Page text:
Home mixers are scaled down copies of the commercial tools available to professional bakers and chefs. ALL commercial mixers are made with stainless steel bowls. They are easy to clean. You can't easily cut the inner surface thereby providing a place for bacteria to hide and multiply later, and yes they are more stable to temperature control. Heavy, yes. Expensive, yes. Teething toy, no.

Eric

flournwater's picture
flournwater

Sorry, FoodFascist, but while the use of non-metallic instruments for mixing leavened preparations is well established as a good "be safe not sorry" practice, the metallurgy that might apply to non-ferrous metals doesn't apply to stainless steel (e.g. stand mixer bowls).

Braxton   -  go for the metal bowl.

FoodFascist's picture
FoodFascist

FnW, please don't confuse fellow TFLers. Iron is one of the metals most easily susceptible to hydrolysis. Many ferrous alloys are as well. Of course stainless steel is one of the most resilient alloys but it's not totally safe from corrosion either, especially in an environment high in salt or notably, bacteria. Industrial applications of steel sometimes involve implanting another metal, e.g. zink, which corrodes more quickly than metals in steel, thereby retarding the corrosion of steel itself. However, I couldn't tell you  how much this would apply to dough and food-grade stainless steel. I don't know exactly how food-grade steel is protected from corrosion and how good that protection is. I don't know whether the mirco-organisms in sourdough would accelerate corrosion of steel. Above all, as I said previously, if you don't leave the dough to sit around in the bowl you'd probably be all right.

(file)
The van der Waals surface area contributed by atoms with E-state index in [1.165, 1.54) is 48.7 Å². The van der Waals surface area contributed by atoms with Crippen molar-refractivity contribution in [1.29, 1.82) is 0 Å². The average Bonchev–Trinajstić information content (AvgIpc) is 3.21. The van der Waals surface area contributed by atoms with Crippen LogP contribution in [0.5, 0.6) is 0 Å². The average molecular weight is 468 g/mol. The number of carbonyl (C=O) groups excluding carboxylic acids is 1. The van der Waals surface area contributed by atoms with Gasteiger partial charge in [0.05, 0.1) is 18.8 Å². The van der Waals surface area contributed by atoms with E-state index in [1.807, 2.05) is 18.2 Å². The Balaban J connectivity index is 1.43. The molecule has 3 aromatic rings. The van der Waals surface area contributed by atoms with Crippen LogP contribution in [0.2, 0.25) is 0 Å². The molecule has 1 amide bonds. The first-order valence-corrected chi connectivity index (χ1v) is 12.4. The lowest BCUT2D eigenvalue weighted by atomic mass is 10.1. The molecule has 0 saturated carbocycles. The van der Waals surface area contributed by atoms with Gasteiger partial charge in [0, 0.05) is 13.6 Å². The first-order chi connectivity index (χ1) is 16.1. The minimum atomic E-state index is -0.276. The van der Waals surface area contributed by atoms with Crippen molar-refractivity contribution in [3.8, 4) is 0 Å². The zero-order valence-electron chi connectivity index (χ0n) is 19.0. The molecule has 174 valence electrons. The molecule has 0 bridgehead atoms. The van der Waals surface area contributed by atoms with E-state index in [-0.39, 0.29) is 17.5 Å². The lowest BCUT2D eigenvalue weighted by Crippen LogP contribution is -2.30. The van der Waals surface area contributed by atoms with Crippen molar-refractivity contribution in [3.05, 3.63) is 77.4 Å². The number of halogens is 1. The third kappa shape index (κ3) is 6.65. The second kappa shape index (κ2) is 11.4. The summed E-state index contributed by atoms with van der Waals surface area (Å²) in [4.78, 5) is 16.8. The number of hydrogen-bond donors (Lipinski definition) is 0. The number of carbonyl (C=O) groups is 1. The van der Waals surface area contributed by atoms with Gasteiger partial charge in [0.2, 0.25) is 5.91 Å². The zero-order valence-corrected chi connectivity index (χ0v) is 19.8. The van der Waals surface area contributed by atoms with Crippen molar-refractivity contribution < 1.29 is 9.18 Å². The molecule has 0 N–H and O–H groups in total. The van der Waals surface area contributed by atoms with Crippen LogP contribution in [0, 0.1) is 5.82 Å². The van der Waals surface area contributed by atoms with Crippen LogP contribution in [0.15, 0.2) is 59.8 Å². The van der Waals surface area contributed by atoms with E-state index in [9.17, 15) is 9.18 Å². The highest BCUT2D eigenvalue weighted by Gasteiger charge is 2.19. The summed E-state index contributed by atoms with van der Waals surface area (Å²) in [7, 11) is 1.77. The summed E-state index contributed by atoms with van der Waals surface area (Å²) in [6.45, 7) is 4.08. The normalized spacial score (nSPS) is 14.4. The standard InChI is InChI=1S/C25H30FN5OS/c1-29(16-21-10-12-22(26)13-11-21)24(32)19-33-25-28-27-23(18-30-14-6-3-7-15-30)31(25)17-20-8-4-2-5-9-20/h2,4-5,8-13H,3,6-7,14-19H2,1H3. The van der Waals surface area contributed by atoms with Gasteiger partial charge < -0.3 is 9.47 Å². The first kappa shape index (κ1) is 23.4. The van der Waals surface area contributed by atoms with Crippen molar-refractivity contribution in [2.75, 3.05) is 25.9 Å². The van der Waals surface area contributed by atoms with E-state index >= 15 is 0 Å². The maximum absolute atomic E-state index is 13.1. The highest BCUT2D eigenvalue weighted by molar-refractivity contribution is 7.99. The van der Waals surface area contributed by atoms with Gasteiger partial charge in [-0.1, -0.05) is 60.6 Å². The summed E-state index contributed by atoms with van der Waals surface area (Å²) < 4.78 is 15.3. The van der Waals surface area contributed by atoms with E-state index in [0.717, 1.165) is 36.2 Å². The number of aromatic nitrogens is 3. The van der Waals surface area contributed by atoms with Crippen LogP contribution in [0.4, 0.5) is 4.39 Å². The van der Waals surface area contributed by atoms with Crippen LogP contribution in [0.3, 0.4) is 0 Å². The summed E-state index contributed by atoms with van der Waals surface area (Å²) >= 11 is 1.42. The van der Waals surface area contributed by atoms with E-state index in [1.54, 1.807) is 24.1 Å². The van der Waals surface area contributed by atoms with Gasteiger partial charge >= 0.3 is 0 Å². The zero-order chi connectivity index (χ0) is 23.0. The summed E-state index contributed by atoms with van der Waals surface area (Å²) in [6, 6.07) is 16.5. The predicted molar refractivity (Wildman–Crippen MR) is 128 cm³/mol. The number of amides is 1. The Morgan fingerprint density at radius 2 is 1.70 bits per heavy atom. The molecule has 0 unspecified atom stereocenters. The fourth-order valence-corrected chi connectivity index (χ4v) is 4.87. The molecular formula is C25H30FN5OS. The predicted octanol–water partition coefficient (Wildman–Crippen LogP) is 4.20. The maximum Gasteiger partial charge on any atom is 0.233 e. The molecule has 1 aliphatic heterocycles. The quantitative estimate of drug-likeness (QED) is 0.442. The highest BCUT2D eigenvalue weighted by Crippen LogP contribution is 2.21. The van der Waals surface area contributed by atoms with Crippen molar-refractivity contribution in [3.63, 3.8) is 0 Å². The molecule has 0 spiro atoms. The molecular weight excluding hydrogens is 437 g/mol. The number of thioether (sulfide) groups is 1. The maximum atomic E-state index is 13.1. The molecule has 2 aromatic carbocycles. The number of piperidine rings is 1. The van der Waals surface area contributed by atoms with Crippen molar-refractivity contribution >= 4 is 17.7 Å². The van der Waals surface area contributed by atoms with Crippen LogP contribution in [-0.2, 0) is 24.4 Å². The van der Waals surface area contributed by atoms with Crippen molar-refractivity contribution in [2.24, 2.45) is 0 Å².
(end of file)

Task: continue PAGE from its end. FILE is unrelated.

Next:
That said, most metal utensils these days are made of steel, not copper or aluminium or silver (silver utensils are perfectly safe to use though, and even have health benefits). Yet the advice to not allow them to contact live culture remains.

As to the safety of mass-produced gear in general... aluminium cans are meant to be safe, aren't they? Well in my bygone days as a chemistry student, I once tested a bit of Pepsy out of a can. Just for fun. The amount of aluminium in it was unbelievable, even the teacher was taken aback - cans are meant to be coated after all. Well obviously this coating doesn't work.

Is the plastic bowl in question made of good enough quality plastic though? I don't know.

flournwater's picture
flournwater

Excellent points.  The only health risk for relying on plastic products is probably lead.  A little lead in your bread?  What the heck.  Go for it .....

FoodFascist's picture
FoodFascist

As I said you'd wanna know the quality of the plastic in that bowl. I've never heard of lead in food plastics. would you care pointing me to your source? I wouldn't be surprised by anything these days but I'd like the opportunity to read up on it.

Aluminium is no better than lead yet most of us use aluminium frying pans. And don't give a heck if we scratch the coating.